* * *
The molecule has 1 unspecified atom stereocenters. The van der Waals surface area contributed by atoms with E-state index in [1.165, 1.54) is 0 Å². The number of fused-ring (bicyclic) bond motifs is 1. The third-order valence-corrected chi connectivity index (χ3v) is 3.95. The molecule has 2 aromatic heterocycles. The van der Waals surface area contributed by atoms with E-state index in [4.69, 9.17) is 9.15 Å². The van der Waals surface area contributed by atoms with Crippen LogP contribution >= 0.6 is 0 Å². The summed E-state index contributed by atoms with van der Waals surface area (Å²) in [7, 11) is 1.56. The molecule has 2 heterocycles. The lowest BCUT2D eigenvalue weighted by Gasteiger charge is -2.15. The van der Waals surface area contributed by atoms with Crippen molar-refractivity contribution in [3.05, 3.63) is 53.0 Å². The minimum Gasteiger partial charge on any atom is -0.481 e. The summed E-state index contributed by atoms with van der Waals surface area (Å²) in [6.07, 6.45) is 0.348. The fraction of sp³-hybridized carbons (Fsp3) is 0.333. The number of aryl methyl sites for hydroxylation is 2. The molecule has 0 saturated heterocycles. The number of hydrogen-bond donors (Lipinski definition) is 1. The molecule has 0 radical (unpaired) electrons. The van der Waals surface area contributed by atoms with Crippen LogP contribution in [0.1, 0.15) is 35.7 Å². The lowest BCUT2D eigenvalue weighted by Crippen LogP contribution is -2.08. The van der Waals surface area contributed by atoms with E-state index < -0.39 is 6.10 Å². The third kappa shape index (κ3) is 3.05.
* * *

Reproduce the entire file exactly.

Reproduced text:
The molecule has 1 unspecified atom stereocenters. The van der Waals surface area contributed by atoms with E-state index in [1.165, 1.54) is 0 Å². The number of fused-ring (bicyclic) bond motifs is 1. The third-order valence-corrected chi connectivity index (χ3v) is 3.95. The molecule has 2 aromatic heterocycles. The van der Waals surface area contributed by atoms with E-state index in [4.69, 9.17) is 9.15 Å². The van der Waals surface area contributed by atoms with Crippen LogP contribution >= 0.6 is 0 Å². The summed E-state index contributed by atoms with van der Waals surface area (Å²) in [7, 11) is 1.56. The molecule has 2 heterocycles. The lowest BCUT2D eigenvalue weighted by Gasteiger charge is -2.15. The van der Waals surface area contributed by atoms with Crippen molar-refractivity contribution in [3.05, 3.63) is 53.0 Å². The minimum Gasteiger partial charge on any atom is -0.481 e. The summed E-state index contributed by atoms with van der Waals surface area (Å²) in [6.07, 6.45) is 0.348. The fraction of sp³-hybridized carbons (Fsp3) is 0.333. The number of aryl methyl sites for hydroxylation is 2. The molecule has 0 saturated heterocycles. The number of hydrogen-bond donors (Lipinski definition) is 1. The molecule has 0 radical (unpaired) electrons. The van der Waals surface area contributed by atoms with Crippen LogP contribution in [0.1, 0.15) is 35.7 Å². The lowest BCUT2D eigenvalue weighted by Crippen LogP contribution is -2.08. The van der Waals surface area contributed by atoms with E-state index < -0.39 is 6.10 Å². The third kappa shape index (κ3) is 3.05.